BUT, does anyone know if they have Global Entry at the  port?  

Whatever you want to hear but they are very different things that serve completely different purposes. Immigration is the only formality you'll go through. 

 

And no, they don't have Global Entry in Boston. The only cruise port I know they have Global Entry in is Port Everglades. 

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10 hours ago, Mr. Click said:

It is great technology but I think they only use it on a closed loop cruise. One that starts and ends in the US.   

Fortunately, our trip in July out of Boston is a closed loop Canada/New England trip that does start and end in Boston

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9 hours ago, princeton123211 said:

Whatever you want to hear but they are very different things that serve completely different purposes. Immigration is the only formality you'll go through. 

 

And no, they don't have Global Entry in Boston. The only cruise port I know they have Global Entry in is Port Everglades. 

Don't know how Global Entry and facial recognition interact, but San Pedro also has it. We flew through the facial recognition cameras in seconds just a few days ago, identical procedure as in Port Everglades.  So in Boston, does that mean EVERY passenger has to stand in long lines to speak with an agent?  In any case, we do very early self-walkoff and are usually among the first into the arrivals hall, so our lineup wouldn't be too long.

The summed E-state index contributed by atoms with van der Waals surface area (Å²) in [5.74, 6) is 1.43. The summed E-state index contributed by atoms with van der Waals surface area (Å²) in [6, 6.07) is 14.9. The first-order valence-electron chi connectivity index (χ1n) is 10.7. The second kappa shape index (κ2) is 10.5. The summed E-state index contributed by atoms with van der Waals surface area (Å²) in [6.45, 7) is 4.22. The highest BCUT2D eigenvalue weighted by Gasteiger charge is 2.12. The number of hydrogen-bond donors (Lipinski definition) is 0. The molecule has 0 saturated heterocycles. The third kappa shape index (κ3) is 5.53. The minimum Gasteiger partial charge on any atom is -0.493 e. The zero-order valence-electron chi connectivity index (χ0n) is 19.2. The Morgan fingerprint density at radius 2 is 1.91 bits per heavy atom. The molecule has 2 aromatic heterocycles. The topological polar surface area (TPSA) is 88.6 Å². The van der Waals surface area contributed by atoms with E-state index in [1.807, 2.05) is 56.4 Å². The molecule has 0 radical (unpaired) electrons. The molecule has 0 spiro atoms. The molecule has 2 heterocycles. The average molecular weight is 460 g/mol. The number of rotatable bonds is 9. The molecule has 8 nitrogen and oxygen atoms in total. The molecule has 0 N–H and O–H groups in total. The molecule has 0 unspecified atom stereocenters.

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One thing to remember, Boston is only a seasonal port. There is no reason for USCBP to install facial rec, etc due to this. Also, the bulk of the sailings are Canada/New England or Bermuda. Also, the port itself doesn't have much space. I believe the one time I had to pass immigration in Boston (it's been quite a few years) they actually came on the ship for inspection as you got off. The last couple of times, I was on a cruise that stopped at Bar Harbor so we had to inspection there (they come on the ship, you can't get off until you are cleared).

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30 minutes ago, 1025cruise said:

One thing to remember, Boston is only a seasonal port. There is no reason for USCBP to install facial rec, etc due to this. Also, the bulk of the sailings are Canada/New England or Bermuda. Also, the port itself doesn't have much space. I believe the one time I had to pass immigration in Boston (it's been quite a few years) they actually came on the ship for inspection as you got off. The last couple of times, I was on a cruise that stopped at Bar Harbor so we had to inspection there (they come on the ship, you can't get off until you are cleared).

Very valid point. I would think that it would be in their interest to set it up there as it would probably reduce their manpower requirements and workloads to have a camera-based FR system rather than large teams of agents having to interview each arriving passenger. The winter off-season would have been a great downtime to set it up. In any case, once the season starts up in a month or two, we'll get some feedback as to exactly how it is being run this.

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On 2/12/2024 at 10:42 AM, lx200gps said: